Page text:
I held my breath as a field full of tiny tots did a co-ordinated dance, waving their arms and wriggling their legs. I expected a meltdown, or at least one tantrum or two.
But watching more than 400 of these kindergarten children sing and dance merrily was astonishing.
It was the 62nd Indian Republic Day last week, a day that marks the drafting of the Indian constitution. After a series of early morning speeches and flag hoisting, the children in the Indian community got down to some serious business: that of their yearly performances.
India was alive with celebrations last week, with fantastic parades in the capital and abroad, and expatriate Indians here in the UAE were in an equally jubilant mood. Proud parents and other family members flocked to the stands of the Abu Dhabi Indian School to watch 2,000 pupils put on a display of dance, drill and demonstrations that would've left even the most seasoned choreographer breathless.
The three-year-olds created a "garden" by waving neon coloured flowers and struggled to synchronise putting their right and left legs forward while doing the Boogie Woogie. Determined they were, and to see such discipline instilled by the teachers, I couldn't help but wonder if this was what the current panic among Indian parents in Abu Dhabi was about.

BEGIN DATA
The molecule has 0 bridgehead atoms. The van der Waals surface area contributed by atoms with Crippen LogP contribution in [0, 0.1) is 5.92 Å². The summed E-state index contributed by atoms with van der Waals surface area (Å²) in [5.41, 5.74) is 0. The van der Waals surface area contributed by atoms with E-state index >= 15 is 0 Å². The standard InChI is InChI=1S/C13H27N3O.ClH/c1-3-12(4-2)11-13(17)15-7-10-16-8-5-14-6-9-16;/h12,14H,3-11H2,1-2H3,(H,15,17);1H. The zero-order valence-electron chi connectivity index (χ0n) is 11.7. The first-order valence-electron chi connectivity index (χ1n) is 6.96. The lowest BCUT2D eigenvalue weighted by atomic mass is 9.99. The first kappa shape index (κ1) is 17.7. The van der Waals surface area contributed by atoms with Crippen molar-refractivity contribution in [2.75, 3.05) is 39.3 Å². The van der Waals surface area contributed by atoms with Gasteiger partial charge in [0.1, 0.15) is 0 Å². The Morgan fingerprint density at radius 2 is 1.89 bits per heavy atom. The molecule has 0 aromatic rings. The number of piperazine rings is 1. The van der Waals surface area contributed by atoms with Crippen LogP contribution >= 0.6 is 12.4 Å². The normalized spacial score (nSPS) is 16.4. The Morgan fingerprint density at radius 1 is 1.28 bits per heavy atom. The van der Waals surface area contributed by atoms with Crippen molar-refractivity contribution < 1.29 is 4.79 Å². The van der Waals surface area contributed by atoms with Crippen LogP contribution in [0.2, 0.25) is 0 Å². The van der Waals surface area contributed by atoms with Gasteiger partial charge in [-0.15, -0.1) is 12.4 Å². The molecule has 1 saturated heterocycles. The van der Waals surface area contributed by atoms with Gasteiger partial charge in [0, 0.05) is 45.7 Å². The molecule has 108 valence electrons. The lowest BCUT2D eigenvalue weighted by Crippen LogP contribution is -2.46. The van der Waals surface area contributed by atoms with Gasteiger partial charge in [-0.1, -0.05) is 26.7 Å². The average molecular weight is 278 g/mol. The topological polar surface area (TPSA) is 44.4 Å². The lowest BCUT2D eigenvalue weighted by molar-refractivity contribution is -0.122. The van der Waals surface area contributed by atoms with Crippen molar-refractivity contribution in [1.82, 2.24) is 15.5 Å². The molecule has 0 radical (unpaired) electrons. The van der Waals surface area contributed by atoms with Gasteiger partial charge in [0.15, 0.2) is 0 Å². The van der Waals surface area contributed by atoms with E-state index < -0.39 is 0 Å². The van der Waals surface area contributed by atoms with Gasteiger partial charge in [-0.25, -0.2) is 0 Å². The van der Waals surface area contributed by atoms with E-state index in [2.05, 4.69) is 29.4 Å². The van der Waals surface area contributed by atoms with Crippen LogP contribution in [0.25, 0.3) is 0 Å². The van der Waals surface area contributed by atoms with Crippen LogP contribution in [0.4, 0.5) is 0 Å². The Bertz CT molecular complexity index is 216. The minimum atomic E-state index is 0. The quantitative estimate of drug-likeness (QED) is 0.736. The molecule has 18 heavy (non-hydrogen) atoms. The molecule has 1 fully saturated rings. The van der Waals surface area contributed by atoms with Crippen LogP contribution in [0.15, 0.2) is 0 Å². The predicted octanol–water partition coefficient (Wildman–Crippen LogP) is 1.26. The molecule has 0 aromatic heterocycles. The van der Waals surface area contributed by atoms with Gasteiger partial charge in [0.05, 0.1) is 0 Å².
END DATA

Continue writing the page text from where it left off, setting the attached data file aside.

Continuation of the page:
There are 17 Indian schools in the capital, of which only three offer uninterrupted education from Kindergarten to Grade 12. The Abu Dhabi Indian School is one of these. Given the acute shortage of places for children in Indian schools here, many parents would like to have seen their children join the ranks of these tots, except the school is at capacity with more than 6,000 pupils attending classes.
Every parent aspires for quality education. Of course, there's bragging rights to say your child performed as a flower (or a bee or a fairy) and for someone still figuring out their left feet from their right hand, to have danced their way through a series of drumbeats and western music, is indeed exemplary, but then there is an assurance that comes with it. Your children are getting the best education you can afford to find them. And for thousands of parents, that dream will not be realised this year.